3. Communicate “What and When”
Make sure to tell those you are asking for recommendation letters from when you need the letter and what it is for. Are you looking for a general recommendation letter that can apply to any school, program or scholarship? Or are you looking for something written for a specific school, program of study or scholarship? You must decide how you want to handle recommendation letters overall – do you want to ask for many different ones that are more specific, or do you want more generic ones that you can use for multiple purposes?
Check with your guidance office about how to handle letters of recommendation as well. Some schools use specific online platforms for submission. Some schools let students and their recommenders figure the best way to submit letters. It’s best to know this and make sure your recommender knows how to submit your letter as well. Some teachers may be new to writing a recommendation letter and not know what to do with it once they finish.
4. Communicate “Why”
If you tell your recommender why you selected them to write a recommendation letter, you may receive a better outcome. While you could mention this when asking, it may be even more effective if you write a note expressing the reason. For example, “I wanted to have you write a recommendation letter for me because you helped me so much in Chemistry last year. You watched me struggle at the beginning of the year and you patiently explained things so I understood them. You saw my progress throughout the year.”
5. Provide Supplemental Information
It’s a good idea to give your recommender a copy of your activity resume or some sort of “brag sheet” or questionnaire you’ve filled out about yourself. This information can help remind or inform them of all the things you have done while in high school. They may be able to pull out some specific items to talk about or explain how you successfully juggled a lot of things. When you give your recommender lots of ideas and options to write about, it makes the writing process easier for them.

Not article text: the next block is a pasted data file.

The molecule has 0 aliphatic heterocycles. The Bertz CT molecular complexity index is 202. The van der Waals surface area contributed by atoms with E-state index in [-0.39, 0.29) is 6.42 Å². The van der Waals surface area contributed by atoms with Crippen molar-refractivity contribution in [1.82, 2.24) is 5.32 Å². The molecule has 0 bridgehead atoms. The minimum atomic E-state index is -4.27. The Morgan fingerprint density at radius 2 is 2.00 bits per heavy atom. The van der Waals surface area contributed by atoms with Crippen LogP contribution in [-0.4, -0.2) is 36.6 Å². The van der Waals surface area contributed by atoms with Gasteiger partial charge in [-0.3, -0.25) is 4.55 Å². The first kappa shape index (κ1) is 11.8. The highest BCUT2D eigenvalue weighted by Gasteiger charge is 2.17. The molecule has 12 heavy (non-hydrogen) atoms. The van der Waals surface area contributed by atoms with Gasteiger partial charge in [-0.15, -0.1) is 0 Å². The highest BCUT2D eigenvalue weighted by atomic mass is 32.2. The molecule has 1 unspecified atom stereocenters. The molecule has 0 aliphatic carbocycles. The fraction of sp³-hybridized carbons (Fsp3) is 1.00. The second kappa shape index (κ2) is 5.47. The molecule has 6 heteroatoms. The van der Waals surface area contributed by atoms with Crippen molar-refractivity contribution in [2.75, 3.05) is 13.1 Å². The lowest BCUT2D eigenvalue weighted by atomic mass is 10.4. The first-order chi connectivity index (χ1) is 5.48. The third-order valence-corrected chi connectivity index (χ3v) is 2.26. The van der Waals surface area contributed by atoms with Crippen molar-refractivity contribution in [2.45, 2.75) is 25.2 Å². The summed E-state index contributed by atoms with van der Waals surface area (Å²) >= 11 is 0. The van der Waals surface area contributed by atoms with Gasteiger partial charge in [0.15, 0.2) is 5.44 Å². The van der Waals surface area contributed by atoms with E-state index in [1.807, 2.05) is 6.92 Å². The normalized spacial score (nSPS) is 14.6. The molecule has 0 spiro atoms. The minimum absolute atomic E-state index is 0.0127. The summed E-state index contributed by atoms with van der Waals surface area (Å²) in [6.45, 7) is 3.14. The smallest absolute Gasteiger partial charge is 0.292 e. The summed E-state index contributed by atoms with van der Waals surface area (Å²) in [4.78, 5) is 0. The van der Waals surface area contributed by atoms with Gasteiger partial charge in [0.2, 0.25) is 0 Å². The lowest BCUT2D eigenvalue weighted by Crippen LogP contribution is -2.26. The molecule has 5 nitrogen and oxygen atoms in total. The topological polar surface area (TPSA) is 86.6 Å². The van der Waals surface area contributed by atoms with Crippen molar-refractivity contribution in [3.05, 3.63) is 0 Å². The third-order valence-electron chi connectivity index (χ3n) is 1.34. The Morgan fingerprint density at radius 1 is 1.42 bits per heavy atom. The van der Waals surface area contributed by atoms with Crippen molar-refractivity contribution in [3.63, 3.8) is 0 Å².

6. Have a Good Attitude
Remember, writing a good recommendation letter for you is not anyone’s obligation. They are doing you a favor and you need to be appreciative and be patient. When you get about two weeks before the due date, it is fine to check in to see when your recommender expects to have your letter completed, but do it nicely! It is always a good idea to give your recommender a Thank You note after they have completed your recommendation letter.
When I speak to high school juniors, I always tell them to start building high-quality teacher and mentor relationships because many college and scholarship applications request recommendation letters from adults who know them well. This can be easier to do with teachers than with counselors, but most schools do ask for a counselor recommendation.
If your student has not developed a good relationship with their guidance counselor, now is the time. Have your student schedule a time to sit down with the counselor to discuss future plans. Give your counselor a copy of your brag sheet, questionnaire, or high school activity resume as well. The more the counselor knows about a student’s future goals and concerns, the more they can draw from when writing a recommendation and the more they can help your student focus on the right things in the college application process.
Remember, the recommendation letter is only PART of your student’s overall college application package. Most applications will also need a high school transcript, possibly a resume or activity sheet, a personal essay, and test scores if you choose to submit them. The letter is only a piece of the puzzle to show your student as a whole, well rounded individual.
While the college search and application process may feel overwhelming and even exhausting at times, set realistic goals and break it down into steps that make it easier. And if you need help or have questions, there are plenty of resources to guide you through this!